Many of you don’t know what exactly you want to study yet, what marks you need or even what marks you would expect to get in the HSC. Hence it is very easy to fall into the trap of “I’ll start applying myself in Year 12, the marks don’t count this year anyway”. This is especially dangerous in Maths. Everything in the Year 12 syllabus relies on a very strong foundational understanding of the preliminary material. What that means is you need to start studying now *while* the marks don’t count. That way any barriers you hit along the way, and there will be many, can be overcome before it matters. Studying for your HSC is a different beast to getting good marks in junior years. There are more tasks more often, requiring a much deeper understanding of the content than you previously needed, and it is harder to brush off a poor result. This shouldn’t discourage you however, as there are many more resources available to you and your academic ability has increased dramatically in the last few years (perhaps more than you realise).

**The Most Useful Approach **

Ideally, by the end of Year 11 Mathematics you should have an internalised and rigorous understanding of the preliminary material. Year 12 only builds on this content and has little time for revision. A shaky foundation can leave you misunderstanding entire topics.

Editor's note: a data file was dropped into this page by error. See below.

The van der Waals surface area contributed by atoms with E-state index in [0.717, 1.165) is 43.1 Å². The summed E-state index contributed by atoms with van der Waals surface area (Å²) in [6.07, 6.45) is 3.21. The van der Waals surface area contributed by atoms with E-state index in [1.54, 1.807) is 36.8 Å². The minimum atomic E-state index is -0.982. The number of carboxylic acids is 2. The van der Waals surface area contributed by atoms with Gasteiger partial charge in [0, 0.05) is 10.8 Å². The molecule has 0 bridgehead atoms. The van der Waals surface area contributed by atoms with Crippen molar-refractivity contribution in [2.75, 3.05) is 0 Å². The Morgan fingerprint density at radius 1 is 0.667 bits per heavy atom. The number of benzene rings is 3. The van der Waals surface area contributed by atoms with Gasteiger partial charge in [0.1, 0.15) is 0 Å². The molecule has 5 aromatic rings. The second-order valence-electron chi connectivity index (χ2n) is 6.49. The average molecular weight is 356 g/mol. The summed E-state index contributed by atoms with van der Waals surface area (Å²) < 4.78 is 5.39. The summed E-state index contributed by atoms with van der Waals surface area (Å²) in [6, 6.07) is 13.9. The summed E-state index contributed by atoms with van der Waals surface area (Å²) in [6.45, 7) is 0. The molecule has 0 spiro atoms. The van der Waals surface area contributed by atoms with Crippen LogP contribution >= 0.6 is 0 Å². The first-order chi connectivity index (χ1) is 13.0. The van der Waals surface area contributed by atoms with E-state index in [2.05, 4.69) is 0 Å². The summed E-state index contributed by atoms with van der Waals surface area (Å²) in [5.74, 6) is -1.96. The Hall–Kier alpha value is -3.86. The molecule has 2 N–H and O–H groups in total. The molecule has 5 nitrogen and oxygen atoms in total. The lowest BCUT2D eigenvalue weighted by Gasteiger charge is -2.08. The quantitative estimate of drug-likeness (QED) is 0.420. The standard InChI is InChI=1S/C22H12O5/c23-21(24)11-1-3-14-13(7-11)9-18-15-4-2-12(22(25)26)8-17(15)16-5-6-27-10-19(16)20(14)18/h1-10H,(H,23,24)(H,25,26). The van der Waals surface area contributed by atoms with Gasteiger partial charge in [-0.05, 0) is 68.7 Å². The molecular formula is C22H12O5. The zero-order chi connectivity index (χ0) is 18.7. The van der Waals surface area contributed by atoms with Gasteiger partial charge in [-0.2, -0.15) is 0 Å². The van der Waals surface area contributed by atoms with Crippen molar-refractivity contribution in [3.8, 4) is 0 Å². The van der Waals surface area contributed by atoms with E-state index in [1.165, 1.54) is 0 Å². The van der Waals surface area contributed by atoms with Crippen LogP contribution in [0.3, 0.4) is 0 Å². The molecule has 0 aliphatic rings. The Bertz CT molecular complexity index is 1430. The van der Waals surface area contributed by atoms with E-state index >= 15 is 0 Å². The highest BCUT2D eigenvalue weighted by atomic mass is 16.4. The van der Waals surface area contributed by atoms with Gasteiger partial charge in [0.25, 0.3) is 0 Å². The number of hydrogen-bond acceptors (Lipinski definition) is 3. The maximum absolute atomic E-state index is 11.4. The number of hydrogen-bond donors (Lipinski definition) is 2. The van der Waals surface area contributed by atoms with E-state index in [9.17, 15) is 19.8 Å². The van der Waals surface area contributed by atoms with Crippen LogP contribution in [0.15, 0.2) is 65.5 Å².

Read the syllabus. Download the syllabus from the NESA website and look at the section “Year 11 Course Content”. Every topic that can possibly be asked in the HSC exam is here. It almost feels like cheating to know exactly what questions you will get in an exam. This is especially relevant this year as teachers may miss some of the changes to the syllabus and the number of practice papers is limited.

Understand the content. It is very important to realise the difference between having an understanding and being able to get a question right on a particular topic. Many students rote learn methods for solving questions without knowing why those methods work. *This is detrimental*. It stops you from being able to generalise that knowledge and apply it into new domains, which is the very essence of Mathematical thinking, and the basis of almost every question in the HSC (particularly those towards the end of the paper). For every theorem in the syllabus, you should have an idea of the proof and an appreciation of its importance in regards to other areas of the syllabus. If you can’t figure out or understand a proof, get a teacher to explain it to you.

**Practice, Practice, Practice**. You improve in Maths through reading the textbook about as much as you improve in tennis by watching Wimbledon. Start getting into the habit of doing questions from the textbook, particularly the ‘challenges’ section of each chapter as these test a higher level of thinking. This has a strong emphasis in the new syllabus and many students will not realise the importance these questions have in developing your Mathematical ability. This is particularly important for Extension students.

In summary, use Year 11 to get ahead of the pack and solidify the techniques you’ll take into Year 12. In Mathematics, you can’t leave any topic unattended and your understanding needs to be watertight.

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